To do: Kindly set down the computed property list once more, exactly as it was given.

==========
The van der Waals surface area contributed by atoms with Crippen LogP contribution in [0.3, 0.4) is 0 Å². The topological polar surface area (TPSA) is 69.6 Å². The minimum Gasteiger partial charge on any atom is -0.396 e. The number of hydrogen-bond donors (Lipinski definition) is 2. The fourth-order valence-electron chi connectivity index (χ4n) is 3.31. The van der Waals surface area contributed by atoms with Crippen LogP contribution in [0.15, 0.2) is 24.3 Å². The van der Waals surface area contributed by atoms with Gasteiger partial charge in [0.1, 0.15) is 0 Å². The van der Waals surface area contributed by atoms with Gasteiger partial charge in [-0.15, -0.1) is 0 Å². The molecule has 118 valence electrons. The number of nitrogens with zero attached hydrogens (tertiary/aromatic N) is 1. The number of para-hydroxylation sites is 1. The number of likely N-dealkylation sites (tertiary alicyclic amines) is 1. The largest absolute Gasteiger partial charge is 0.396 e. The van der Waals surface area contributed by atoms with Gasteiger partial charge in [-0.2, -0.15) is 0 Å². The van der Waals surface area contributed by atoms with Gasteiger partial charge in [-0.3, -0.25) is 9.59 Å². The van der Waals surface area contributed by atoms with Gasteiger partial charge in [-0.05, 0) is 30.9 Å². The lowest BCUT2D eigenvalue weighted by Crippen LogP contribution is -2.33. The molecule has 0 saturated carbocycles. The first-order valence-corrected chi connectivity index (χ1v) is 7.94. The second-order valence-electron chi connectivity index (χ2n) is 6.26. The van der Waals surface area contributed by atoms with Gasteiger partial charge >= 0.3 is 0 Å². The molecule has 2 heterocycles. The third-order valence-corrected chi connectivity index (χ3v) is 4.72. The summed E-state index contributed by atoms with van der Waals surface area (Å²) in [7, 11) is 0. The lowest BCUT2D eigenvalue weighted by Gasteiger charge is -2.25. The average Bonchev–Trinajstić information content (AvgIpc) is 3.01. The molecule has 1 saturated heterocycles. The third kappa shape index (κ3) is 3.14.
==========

The van der Waals surface area contributed by atoms with Crippen LogP contribution in [0.3, 0.4) is 0 Å². The topological polar surface area (TPSA) is 69.6 Å². The minimum Gasteiger partial charge on any atom is -0.396 e. The number of hydrogen-bond donors (Lipinski definition) is 2. The fourth-order valence-electron chi connectivity index (χ4n) is 3.31. The van der Waals surface area contributed by atoms with Crippen LogP contribution in [0.15, 0.2) is 24.3 Å². The van der Waals surface area contributed by atoms with Gasteiger partial charge in [0.1, 0.15) is 0 Å². The van der Waals surface area contributed by atoms with Gasteiger partial charge in [-0.15, -0.1) is 0 Å². The molecule has 118 valence electrons. The number of nitrogens with zero attached hydrogens (tertiary/aromatic N) is 1. The number of para-hydroxylation sites is 1. The number of likely N-dealkylation sites (tertiary alicyclic amines) is 1. The largest absolute Gasteiger partial charge is 0.396 e. The van der Waals surface area contributed by atoms with Gasteiger partial charge in [-0.2, -0.15) is 0 Å². The van der Waals surface area contributed by atoms with Gasteiger partial charge in [-0.3, -0.25) is 9.59 Å². The van der Waals surface area contributed by atoms with Gasteiger partial charge in [-0.05, 0) is 30.9 Å². The lowest BCUT2D eigenvalue weighted by Crippen LogP contribution is -2.33. The molecule has 0 saturated carbocycles. The first-order valence-corrected chi connectivity index (χ1v) is 7.94. The second-order valence-electron chi connectivity index (χ2n) is 6.26. The van der Waals surface area contributed by atoms with Gasteiger partial charge >= 0.3 is 0 Å². The molecule has 2 heterocycles. The third-order valence-corrected chi connectivity index (χ3v) is 4.72. The summed E-state index contributed by atoms with van der Waals surface area (Å²) in [7, 11) is 0. The lowest BCUT2D eigenvalue weighted by Gasteiger charge is -2.25. The average Bonchev–Trinajstić information content (AvgIpc) is 3.01. The molecule has 1 saturated heterocycles. The third kappa shape index (κ3) is 3.14.